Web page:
Religion and politics inseparable

For many, a leader’s faith is an important measure of his or her values, character and integrity.

President George W. Bush’s unabashed faith has intensified public debate over the proper relationship between religion and politics. Editorial pieces in this paper, letters to the editor and public commentators commonly and angrily expound: Religion and politics should have nothing to do with each other. Moreover, the common perception is that a strict separation between church and state is a legal mandate established by the Constitution. Both conclusions are unsupportable and should be abandoned.

An absolute separation of religion and politics is impossible. Telling Bush to leave his faith out of politics is like telling an environmentalist to leave Mother Earth out of a discussion on drilling in the Arctic National Wildlife Refuge. The idea that a neat separation is even possible stems from a misunderstanding of what religion is to those who take it seriously.

True religion affects the way individuals understand who they are, how they interact within their communities, and all normative judgments. How, then, can a religious decision-maker evaluate policy without the lens through which he or she views the world? When individuals ask religion be completely left out of politics, the seek to make a person’s religion void of meaning. We elect public officials precisely for their values, ideology and perceptions of the proper role of government in our lives. Policy makers’ moral judgments are not and have never been formed in a secular vacuum.

Democratic presidential candidate Sen. John Kerry’s nonsensical stance on abortion offers a real-life illustration of how incoherent the strict separation argument has become. In the presidential debates, Kerry was careful to convey his personal disfavor of abortion, simultaneously maintaining that the principle of separation between church and state somehow prevents him from “imposing” his moral beliefs upon others.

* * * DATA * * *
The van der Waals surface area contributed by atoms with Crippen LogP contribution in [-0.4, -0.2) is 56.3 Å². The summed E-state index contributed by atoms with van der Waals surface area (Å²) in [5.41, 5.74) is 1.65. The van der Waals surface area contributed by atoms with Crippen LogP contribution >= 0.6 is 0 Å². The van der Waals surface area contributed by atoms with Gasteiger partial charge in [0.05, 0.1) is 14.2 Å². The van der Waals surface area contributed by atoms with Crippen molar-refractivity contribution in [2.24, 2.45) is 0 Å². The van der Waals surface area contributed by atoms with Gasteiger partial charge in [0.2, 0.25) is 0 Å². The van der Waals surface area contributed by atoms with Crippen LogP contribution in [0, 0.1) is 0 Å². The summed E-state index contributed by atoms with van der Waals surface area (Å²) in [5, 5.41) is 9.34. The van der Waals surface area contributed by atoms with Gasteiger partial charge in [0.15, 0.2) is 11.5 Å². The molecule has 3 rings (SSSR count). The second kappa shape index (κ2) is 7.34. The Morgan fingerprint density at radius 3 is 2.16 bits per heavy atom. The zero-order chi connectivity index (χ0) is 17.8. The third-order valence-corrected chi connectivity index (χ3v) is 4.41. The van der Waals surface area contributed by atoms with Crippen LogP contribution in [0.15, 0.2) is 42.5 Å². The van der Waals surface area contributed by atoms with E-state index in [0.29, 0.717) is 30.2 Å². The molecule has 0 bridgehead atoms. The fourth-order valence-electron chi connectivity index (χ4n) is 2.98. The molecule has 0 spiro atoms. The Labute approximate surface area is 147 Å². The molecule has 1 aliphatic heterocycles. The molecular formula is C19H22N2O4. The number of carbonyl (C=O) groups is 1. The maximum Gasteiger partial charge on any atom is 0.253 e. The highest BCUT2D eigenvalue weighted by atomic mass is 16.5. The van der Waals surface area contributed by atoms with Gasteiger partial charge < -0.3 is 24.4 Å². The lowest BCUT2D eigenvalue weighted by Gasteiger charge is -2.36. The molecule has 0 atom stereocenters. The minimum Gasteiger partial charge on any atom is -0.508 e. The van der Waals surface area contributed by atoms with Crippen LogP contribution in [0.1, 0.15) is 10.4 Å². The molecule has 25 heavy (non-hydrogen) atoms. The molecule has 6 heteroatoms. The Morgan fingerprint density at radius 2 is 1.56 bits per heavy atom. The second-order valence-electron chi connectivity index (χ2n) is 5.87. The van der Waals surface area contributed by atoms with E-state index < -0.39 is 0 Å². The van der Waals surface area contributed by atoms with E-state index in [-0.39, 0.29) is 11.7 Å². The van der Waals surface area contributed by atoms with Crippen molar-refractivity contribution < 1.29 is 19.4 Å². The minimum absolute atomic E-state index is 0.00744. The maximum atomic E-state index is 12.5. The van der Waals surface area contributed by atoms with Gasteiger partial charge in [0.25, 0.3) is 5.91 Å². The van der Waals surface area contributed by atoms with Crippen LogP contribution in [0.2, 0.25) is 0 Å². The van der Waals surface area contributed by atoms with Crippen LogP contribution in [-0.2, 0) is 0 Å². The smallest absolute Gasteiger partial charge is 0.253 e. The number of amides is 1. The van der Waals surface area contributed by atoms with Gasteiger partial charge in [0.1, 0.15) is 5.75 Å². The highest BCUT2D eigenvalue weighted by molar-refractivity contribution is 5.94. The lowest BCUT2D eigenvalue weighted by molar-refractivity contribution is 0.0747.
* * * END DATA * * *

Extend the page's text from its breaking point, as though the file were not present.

Kerry should realize that every piece of legislation written “imposes” some kind of normative and moral judgment on the electorate; that is precisely what we elect them to do. Undoubtedly, if Kerry is elected he will be “imposing” his normative tax positions on the richest 2 percent of the United States.

Taken to its logical conclusion, Kerry’s stance would prevent any law motivated in any part by any policy actor’s faith. Kerry sees fit to carve out an untenable exception for policy motivated by religious conviction and joins much of his liberal base that hopes to see the United States gradually secularized and religion stricken from the public square.

The Constitution in no way requires a strict separation between church and state. The text of the First Amendment reads, “Congress shall make no law respecting an establishment of religion.” This small sentence reveals a number of facts. First, the framers meant to prohibit only a federal establishment of religion. For better or worse, the Founding Fathers believed states should be left to craft their own First Amendment or establish their own state religions. Most important though, is the framers’ use of “establishment,” much stronger than the notion of entanglement or endorsement the Court has grafted into the text.

Contrary to public perception, the First Amendment was meant to proscribe only the federal formation of an ecclesiastical authority, the national institution of denominational creeds and/or the payment of federal taxes to a particular denomination. The notion that it could prohibit hanging the Ten Commandments in a state courtroom would’ve been inconceivable to the framers.

Demonstrative of this is the fact that three days after the final agreement on the language of the Bill of Rights, Congress authorized public funding of congressional chaplains. In fact, almost all the Founding Fathers viewed religion as the crucial foundation of free governments, maintaining religion and morality ought to be promoted by government.

Due to a vehemently anti-Christian American Civil Liberties Union, revisionist history and perverted judicial decisions such as Lemon v. Kurtzman, the clause has been used to confuse the public as to the law’s legitimate meaning and proper relationship between church and state.

As the election grows closer, strict separation arguments dominate liberal criticism of Bush. This line of argumentation must be abandoned. It is an attempt to give ideological disagreement more moral weight than the argument otherwise deserves. Instead of merely disagreeing with the faith of Bush, liberals (knowing full well this argument carries little weight in the United States) seek the weight of the law to demonize Bush.

The hard truth for liberals is religion and politics will remain inseparable as long as the populace is religious. For a majority of people, a leader’s faith is an important measure of his values, character and integrity. During the final days before the election we need meaningful debate on controversial policy questions, not groundless arguments without basis

Bryan Freeman welcomes comments at [email protected]